Ewww. How will the Yamaha AG200 you ride in Mongolia differ from your Ducati?
These Yamahas are tough 200cc dual sport motorcycles built for rugged conditions. They’re kick-start, carbureted machines with minimal electronics that are easy to repair. They’re basically the opposite of my Ducatis.
 
I guess so. I know you’ve done most of your biking on pavement. How can you be sure you’re prepared for the rugged terrains you’ll find in Mongolia?
I did a decent amount of off-road riding in Colorado last year and I loved it. It’s even more exciting than regular riding but I haven’t crossed any waterways yet and we’re supposed to be doing a lot of that. So that will be new. The trip last summer made me a better rider and it gave me the confidence to apply for the Mongolia trip.
 
THE TRIP
 
So have you ever been to Asia? How much did you know about Mongolia prior to this? It’s certainly not on the radar of most Americans.
This will be my first time in Asia and I’m really excited. I knew a little bit about Mongolia before this trip--their love of horses and their nomadic lifestyle--but no facts or stats. I had to double-check the map to make sure I knew where to fly into. (Note: it’s Ulaanbaatar, the capital.)
 

Tell us about Rally for Rangers, the group you’re going with.
Rally for Rangers is a non-profit organization whose mission is to protect the world’s special places one motorcycle at a time. I’d read about them in a magazine called Iron & Air. People like me apply to be part of the experience and raise funds to purchase new motorcycles and gear for rangers, which they then use to better patrol National Parks. Rally For Rangers’ next mission is in Patagonia in December. I am beyond thankful that Lenovo donated the funds on my behalf, which really enabled me to do the trip. Otherwise, I might have ended up selling a kidney!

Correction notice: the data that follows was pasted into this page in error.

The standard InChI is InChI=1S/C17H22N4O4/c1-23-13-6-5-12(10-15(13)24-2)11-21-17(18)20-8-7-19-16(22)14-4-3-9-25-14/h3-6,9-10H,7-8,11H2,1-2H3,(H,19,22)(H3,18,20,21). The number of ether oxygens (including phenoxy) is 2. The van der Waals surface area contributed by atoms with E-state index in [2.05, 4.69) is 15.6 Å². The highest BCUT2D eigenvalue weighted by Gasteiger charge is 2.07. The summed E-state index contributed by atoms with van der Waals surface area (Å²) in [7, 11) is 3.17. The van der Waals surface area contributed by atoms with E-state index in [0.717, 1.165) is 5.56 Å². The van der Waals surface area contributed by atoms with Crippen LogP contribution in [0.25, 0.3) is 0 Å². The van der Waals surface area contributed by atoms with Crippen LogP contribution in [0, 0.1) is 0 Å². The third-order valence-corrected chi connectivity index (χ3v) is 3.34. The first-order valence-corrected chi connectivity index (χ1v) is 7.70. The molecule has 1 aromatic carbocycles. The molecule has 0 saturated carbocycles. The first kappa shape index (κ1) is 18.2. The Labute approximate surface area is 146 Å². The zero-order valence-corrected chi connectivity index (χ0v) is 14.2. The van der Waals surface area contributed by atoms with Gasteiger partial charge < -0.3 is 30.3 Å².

I added an exclamation point to your kidney comment in hopes the audience will know you were joking there. (You were, right?) Tell us about the larger convoy that will be delivering the bikes to the rangers.
There will be 13 total riders on this trip, people from all over the world. We’ll have one or two trucks following behind us with camp gear. We’ll also have a cook and a Yamaha mechanic.
 

A cook? Not bad!
Yeah. All 13 of us will be delivering Yamahas to the Rangers of Altai Tavan Bogd National Park. It literally translates to “five saints” because there are five mountain peaks. It’s in the western part of the country and borders Kazakhstan and China. When we arrive we’ll have a sort of ceremony where each rider personally hands over the motorcycle to the Ranger they’re sponsoring. When they’ve done it in the past, it’s very touching and meaningful for both the riders and rangers. I’m excited to meet Erzat, the ranger I’m sponsoring.   
 
I can definitely imagine how much emotion will be present in that moment. What real impact will these bikes have on the rangers’ day-to-day lives?
They will have a major impact. These guys are responsible for patrolling vast areas of land and right now they are either doing it with unreliable motorcycles, on foot or by horse. The fact that they’ll be able to patrol more land in less time is huge.
 
THE RANGER
 
Tell us about Erzat, the ranger to whom you’ll deliver the bike.